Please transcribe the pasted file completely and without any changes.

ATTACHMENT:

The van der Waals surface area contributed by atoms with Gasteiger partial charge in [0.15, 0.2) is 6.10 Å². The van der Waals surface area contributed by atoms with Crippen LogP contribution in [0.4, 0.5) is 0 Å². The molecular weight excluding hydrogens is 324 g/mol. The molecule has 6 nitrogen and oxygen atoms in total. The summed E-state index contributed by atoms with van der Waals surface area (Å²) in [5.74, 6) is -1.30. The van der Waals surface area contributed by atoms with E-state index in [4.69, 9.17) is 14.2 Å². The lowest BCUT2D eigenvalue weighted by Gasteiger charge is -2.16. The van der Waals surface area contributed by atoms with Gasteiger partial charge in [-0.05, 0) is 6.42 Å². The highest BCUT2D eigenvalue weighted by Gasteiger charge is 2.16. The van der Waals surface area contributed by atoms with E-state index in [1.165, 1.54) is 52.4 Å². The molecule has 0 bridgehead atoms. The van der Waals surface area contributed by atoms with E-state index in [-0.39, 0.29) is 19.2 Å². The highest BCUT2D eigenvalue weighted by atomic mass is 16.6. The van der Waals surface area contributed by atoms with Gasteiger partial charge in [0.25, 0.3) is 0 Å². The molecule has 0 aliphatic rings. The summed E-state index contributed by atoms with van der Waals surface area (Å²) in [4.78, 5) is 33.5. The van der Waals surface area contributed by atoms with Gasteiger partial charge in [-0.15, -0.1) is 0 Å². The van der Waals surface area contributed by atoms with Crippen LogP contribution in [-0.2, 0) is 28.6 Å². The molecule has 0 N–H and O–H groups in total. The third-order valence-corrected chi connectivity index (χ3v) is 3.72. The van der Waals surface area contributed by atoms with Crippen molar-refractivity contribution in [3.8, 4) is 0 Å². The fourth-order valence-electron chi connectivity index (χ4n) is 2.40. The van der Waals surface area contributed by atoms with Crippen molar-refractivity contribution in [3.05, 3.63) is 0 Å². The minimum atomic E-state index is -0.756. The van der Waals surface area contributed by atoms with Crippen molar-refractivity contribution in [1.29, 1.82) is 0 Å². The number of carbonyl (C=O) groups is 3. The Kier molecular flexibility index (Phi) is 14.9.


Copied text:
The van der Waals surface area contributed by atoms with Gasteiger partial charge in [0.15, 0.2) is 6.10 Å². The van der Waals surface area contributed by atoms with Crippen LogP contribution in [0.4, 0.5) is 0 Å². The molecular weight excluding hydrogens is 324 g/mol. The molecule has 6 nitrogen and oxygen atoms in total. The summed E-state index contributed by atoms with van der Waals surface area (Å²) in [5.74, 6) is -1.30. The van der Waals surface area contributed by atoms with E-state index in [4.69, 9.17) is 14.2 Å². The lowest BCUT2D eigenvalue weighted by Gasteiger charge is -2.16. The van der Waals surface area contributed by atoms with Gasteiger partial charge in [-0.05, 0) is 6.42 Å². The highest BCUT2D eigenvalue weighted by Gasteiger charge is 2.16. The van der Waals surface area contributed by atoms with E-state index in [1.165, 1.54) is 52.4 Å². The molecule has 0 bridgehead atoms. The van der Waals surface area contributed by atoms with E-state index in [-0.39, 0.29) is 19.2 Å². The highest BCUT2D eigenvalue weighted by atomic mass is 16.6. The van der Waals surface area contributed by atoms with Gasteiger partial charge in [0.25, 0.3) is 0 Å². The molecule has 0 aliphatic rings. The summed E-state index contributed by atoms with van der Waals surface area (Å²) in [4.78, 5) is 33.5. The van der Waals surface area contributed by atoms with Gasteiger partial charge in [-0.15, -0.1) is 0 Å². The van der Waals surface area contributed by atoms with Crippen LogP contribution in [-0.2, 0) is 28.6 Å². The molecule has 0 N–H and O–H groups in total. The third-order valence-corrected chi connectivity index (χ3v) is 3.72. The van der Waals surface area contributed by atoms with Crippen molar-refractivity contribution in [3.8, 4) is 0 Å². The fourth-order valence-electron chi connectivity index (χ4n) is 2.40. The van der Waals surface area contributed by atoms with Crippen molar-refractivity contribution in [3.05, 3.63) is 0 Å². The minimum atomic E-state index is -0.756. The van der Waals surface area contributed by atoms with Crippen molar-refractivity contribution in [1.29, 1.82) is 0 Å². The number of carbonyl (C=O) groups is 3. The Kier molecular flexibility index (Phi) is 14.9.